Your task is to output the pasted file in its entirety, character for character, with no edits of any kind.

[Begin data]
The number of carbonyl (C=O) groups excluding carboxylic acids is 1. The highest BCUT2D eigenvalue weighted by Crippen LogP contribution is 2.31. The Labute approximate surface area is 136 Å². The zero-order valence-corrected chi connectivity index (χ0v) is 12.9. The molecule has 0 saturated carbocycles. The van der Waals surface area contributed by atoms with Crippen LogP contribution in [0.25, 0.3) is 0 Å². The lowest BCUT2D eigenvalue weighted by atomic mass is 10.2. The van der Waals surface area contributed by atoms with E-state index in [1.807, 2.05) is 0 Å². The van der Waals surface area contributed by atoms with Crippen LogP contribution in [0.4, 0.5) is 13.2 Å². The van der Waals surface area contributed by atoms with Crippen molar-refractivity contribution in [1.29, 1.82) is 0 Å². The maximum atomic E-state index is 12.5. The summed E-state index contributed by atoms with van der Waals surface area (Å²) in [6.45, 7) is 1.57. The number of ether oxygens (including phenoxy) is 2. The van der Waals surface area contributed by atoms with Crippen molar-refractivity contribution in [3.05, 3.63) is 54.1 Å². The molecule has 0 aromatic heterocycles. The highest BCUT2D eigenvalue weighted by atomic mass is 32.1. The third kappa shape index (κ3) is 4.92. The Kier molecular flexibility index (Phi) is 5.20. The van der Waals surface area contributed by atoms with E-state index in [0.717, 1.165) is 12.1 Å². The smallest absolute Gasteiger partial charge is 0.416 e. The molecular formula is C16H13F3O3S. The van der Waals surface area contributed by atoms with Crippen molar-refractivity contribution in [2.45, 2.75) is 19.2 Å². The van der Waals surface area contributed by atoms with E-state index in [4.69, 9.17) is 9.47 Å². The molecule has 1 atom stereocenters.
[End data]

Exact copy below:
The number of carbonyl (C=O) groups excluding carboxylic acids is 1. The highest BCUT2D eigenvalue weighted by Crippen LogP contribution is 2.31. The Labute approximate surface area is 136 Å². The zero-order valence-corrected chi connectivity index (χ0v) is 12.9. The molecule has 0 saturated carbocycles. The van der Waals surface area contributed by atoms with Crippen LogP contribution in [0.25, 0.3) is 0 Å². The lowest BCUT2D eigenvalue weighted by atomic mass is 10.2. The van der Waals surface area contributed by atoms with E-state index in [1.807, 2.05) is 0 Å². The van der Waals surface area contributed by atoms with Crippen LogP contribution in [0.4, 0.5) is 13.2 Å². The van der Waals surface area contributed by atoms with Crippen molar-refractivity contribution in [1.29, 1.82) is 0 Å². The maximum atomic E-state index is 12.5. The summed E-state index contributed by atoms with van der Waals surface area (Å²) in [6.45, 7) is 1.57. The number of ether oxygens (including phenoxy) is 2. The van der Waals surface area contributed by atoms with Crippen molar-refractivity contribution in [3.05, 3.63) is 54.1 Å². The molecule has 0 aromatic heterocycles. The highest BCUT2D eigenvalue weighted by atomic mass is 32.1. The third kappa shape index (κ3) is 4.92. The Kier molecular flexibility index (Phi) is 5.20. The van der Waals surface area contributed by atoms with E-state index in [0.717, 1.165) is 12.1 Å². The smallest absolute Gasteiger partial charge is 0.416 e. The molecular formula is C16H13F3O3S. The van der Waals surface area contributed by atoms with Crippen molar-refractivity contribution in [2.45, 2.75) is 19.2 Å². The van der Waals surface area contributed by atoms with E-state index in [4.69, 9.17) is 9.47 Å². The molecule has 1 atom stereocenters.